Reviewed by Judy Richter
This classic of musical comedy features such memorable songs a "I Get a Kick out of You," "Easy to Love," "Friendship," "It's De-Lovely," "Blow, Gabriel, Blow" and of course the title song.
It also has likable characters, who are brought to life by a first-rate group of performers directed by Michael Ryken. Ryken is using the 1987 revised book by Timothy Crouse and John Weidman rather than the 1934 original by P.G. Wodehouse, Guy Bolton, Howard Lindsay and Russel Crouse. The revision is said to pay closer attention to character development.
The standout performer is Katie Jaime as Reno Sweeney, the role originally played by Ethel Merman. Jaime makes no effort to imitate Merman. That's impossible.
Instead she unabashedly rules the stage with her commanding stage presence, fine singing and great dancing, perhaps better than Merman herself could have done.
Reno is a nightclub evangelist who's supposed to perform on a Europe-bound ship from New York. A late arrival, actually a stowaway, is her friend Billy Crocker (Adam Cotugno). He's in love with another passenger, Hope Harcourt (Samantha Cardenas), but she's engaged to a feather-brained but pleasant Englishman, Lord Evelyn Oakleigh (Tomas Theriot).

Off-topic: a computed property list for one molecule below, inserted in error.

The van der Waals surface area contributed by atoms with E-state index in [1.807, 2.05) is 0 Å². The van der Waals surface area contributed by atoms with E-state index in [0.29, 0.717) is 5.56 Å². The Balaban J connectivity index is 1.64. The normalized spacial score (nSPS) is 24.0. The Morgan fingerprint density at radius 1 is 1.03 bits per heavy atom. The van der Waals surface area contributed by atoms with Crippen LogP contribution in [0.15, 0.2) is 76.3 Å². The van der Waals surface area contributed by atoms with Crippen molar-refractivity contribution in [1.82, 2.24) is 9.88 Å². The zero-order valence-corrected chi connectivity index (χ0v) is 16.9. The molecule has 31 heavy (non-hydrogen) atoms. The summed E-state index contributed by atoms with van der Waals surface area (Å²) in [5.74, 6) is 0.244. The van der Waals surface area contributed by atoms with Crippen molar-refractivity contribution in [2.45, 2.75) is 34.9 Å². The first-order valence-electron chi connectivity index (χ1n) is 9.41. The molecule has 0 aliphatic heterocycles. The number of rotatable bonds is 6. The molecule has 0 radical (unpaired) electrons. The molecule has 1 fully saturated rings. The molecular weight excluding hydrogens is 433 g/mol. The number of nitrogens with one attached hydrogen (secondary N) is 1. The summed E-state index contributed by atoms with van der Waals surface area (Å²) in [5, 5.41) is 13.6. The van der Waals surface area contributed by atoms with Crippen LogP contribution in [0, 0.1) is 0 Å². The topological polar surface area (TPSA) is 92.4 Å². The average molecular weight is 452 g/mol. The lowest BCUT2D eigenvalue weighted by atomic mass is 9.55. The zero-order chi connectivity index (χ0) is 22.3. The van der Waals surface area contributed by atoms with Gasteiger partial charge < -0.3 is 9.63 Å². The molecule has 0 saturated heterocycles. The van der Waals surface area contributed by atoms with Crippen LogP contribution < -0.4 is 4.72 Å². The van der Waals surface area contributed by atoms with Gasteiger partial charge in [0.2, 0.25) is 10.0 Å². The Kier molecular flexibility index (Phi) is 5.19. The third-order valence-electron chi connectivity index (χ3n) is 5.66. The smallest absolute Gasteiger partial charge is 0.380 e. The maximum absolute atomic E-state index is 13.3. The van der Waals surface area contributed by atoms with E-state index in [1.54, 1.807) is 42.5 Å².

Aided by Reno and a genial gangster, Moonface Martin (Ray D'Ambrosio), Billy overcomes several complications to achieve his goal. It's all quite amusing and upbeat.
Choreographer Robyn Tribuzi has come up with some show-stopping routines, especially the tap-dancing for the title song, ending Act 1 on a decidedly upbeat note. "Blow, Gabriel, Blow" in the second act is another show stopper. Both feature Reno and the entire company.
Besides Jaime as Reno, outstanding performances come from Cotugno as Billy, D'Ambrosio as Moonface and Theriot as Lord Evelyn. As Hope, Cardenas has a lovely voice, but she needs a stronger stage presence.
Musical director Sean Kana conducts the fine orchestra. The serviceable set is by Fred Sharkey with sound by Jon Hayward. Margaret Toomey has designed some eye-catching costumes, especially for Reno.
However, the lighting by Michael Ramsaur had problems on opening night with numerous instances of performers left in shadows. Since Ramsaur is normally such an accomplished lighting designer, the problem may have been that either the light crew wasn't on the ball or some of the lights weren't working properly.
That minor quibble aside, though, this is a thoroughly enjoyable production of a musical theater gem.
After the Redwood City run, the production will move to the Golden State Theatre in Monterey from Nov. 29 to Dec. 7.
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